In an interview with Darío Quimbay, general psychiatrist, LatinAmerican Post solved some of the most important questions surrounding this disorder
According to the National Institute of Mental Health in the United States, postpartum depression is a mood disorder that can affect women after giving birth. LatinAmerican Post talked with the general psychiatrist Darío Quimbay to resolve some doubts about this issue.
Leer en español: Todo lo que debes saber de la depresión posparto
LatinAmerican Post: When does postpartum depression appear?
Darío Quimbay: The criteria of time is that they should appear between the second week until the sixth week. However there is discussion and some say that depressive symptoms can be found in the first six months. The last classification of mental health illnesses uses the term peripartum, that is, symptoms may appear even before delivery.
LP: How to identify that a mother has postpartum depression?
DQ: The symptoms that characterize a postpartum depression are the same symptoms of a major depression: sadness for more than two weeks, appearance of suicidal thoughts, ideas of death, feeling of hopelessness, loss of energy, feeling of failure, self aggressiveness or aggressiveness against the newborn, alterations of sleep, appetite, crying, permanent irritability and lack of concentration.
It must be differentiated from what is known as postpartum blues, which are transient moods that last up to two weeks and usually have to do with women who have given birth feeling very tired. The symptoms of blues are crying, sadness, high expectations for parenting and fear of not being able to raise or fail in the upbringing.
It should also be differentiated from what is known as postpartum psychosis, which is a more serious psychiatric illness in which there are hallucinations (voices are heard, images are seen and there are delusions outside of reality).
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LP: What are the risk factors? Who is more likely to suffer from this disorder?
DQ: Risk factors can be divided into biological, psycho-social and environmental factors. Then, those who have previously had depression are more likely, women who have not had prenatal control, those who have depressive symptoms during pregnancy and do not receive support, those who have gone through a love break, job loss, adverse economic situation, or those who have been exposed to toxic substances, do not have access to health services and have given birth at home.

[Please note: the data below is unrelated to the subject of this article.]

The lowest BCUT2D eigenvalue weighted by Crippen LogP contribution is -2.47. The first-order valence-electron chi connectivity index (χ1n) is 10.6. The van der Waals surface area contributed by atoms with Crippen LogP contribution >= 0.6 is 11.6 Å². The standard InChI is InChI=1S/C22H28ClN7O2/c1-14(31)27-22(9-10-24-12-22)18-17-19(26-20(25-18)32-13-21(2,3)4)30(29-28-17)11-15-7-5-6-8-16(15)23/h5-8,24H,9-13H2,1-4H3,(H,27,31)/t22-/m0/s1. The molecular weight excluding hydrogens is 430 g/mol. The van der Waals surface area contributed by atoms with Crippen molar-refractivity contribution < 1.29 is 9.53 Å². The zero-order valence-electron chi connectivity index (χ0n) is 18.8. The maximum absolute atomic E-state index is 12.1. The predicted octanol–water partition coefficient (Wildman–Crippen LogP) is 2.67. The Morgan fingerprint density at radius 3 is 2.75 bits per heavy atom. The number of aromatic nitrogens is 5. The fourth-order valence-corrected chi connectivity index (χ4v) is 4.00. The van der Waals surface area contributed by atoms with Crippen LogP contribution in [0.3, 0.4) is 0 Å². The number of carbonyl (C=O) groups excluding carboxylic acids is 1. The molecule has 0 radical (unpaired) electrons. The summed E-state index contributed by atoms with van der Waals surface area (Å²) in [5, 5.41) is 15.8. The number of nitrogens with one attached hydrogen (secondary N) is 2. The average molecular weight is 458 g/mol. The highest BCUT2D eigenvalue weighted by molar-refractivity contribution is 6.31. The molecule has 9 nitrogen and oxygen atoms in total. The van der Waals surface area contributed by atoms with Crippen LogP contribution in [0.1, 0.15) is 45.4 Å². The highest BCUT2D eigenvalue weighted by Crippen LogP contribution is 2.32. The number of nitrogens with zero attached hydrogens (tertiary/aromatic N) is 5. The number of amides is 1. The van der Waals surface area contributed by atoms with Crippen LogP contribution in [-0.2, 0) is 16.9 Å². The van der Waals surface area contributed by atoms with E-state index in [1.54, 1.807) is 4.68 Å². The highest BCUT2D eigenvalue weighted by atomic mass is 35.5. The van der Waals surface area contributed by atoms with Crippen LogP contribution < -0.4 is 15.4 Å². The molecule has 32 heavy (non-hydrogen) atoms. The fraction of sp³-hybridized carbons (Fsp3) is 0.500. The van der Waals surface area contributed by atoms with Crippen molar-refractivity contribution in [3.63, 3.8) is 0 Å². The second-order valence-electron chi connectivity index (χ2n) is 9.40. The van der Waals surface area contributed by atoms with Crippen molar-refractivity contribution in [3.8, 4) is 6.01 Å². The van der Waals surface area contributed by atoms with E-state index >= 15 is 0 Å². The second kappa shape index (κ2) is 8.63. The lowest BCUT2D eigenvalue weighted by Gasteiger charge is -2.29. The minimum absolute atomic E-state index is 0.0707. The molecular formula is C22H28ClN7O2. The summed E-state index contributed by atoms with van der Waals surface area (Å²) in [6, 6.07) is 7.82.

The greatest risk is for women of childbearing age from 18 to 45 years. In addition, women have the possibility of developing depression twice as much as men and in the postpartum state, because the hormonal influx that occurs at the time of delivery produces a fall in hormones, especially estrogen and progesterone, which makes that chemical changes are generated in the brain and the postpartum depressive symptoms are detonated.
LP: Why do not all women suffer from it?
DQ: Not all women have postpartum depression because several risk factors must coexist to appear. In fact, only 10 or 20% of women have depressive symptoms that warrant treatment.
LP: How is it treated?
DQ: The treatment of postpartum depression begins with a good and early identification that can change the prognosis of the evolution of the disease and prevent complications. The treatment can be done with psychotherapy, pharmacotherapy, or a combination of psychotherapy and pharmacotherapy.
However, not all women who have postpartum depression require drugs, this should be evaluated in the context and by a specialist. The drugs that are used are the same anti depressants that are used to treat major depression.
Medications can appear in breast milk in very low concentrations and there is a risk of some symptoms in the newborn, such as crying, irritability and sleep disorders, without these causing major complications.
In fact, it is more dangerous not to treat because the same symptoms can appear and establish an alteration of the bond between the mother and the child, generating an insecure bond that in the long term generates more inconveniences than the treatment. However, this depends on the severity of the case, since in some it is necessary to isolate the mother to prevent neo-naticide.
LP: How to prevent postpartum depression?
DQ: Before getting pregnant, the woman must attend a comprehensive control with a gynecologist, psychologist or psychiatrist to assess risk factors. Also, have prenatal control and comply with it to assess risk factors and presence of symptoms that can predict the onset of a postpartum depression.
LatinAmerican Post | Luisa Fernanda Báez
Translated from "Todo lo que debes saber de la depresión posparto"
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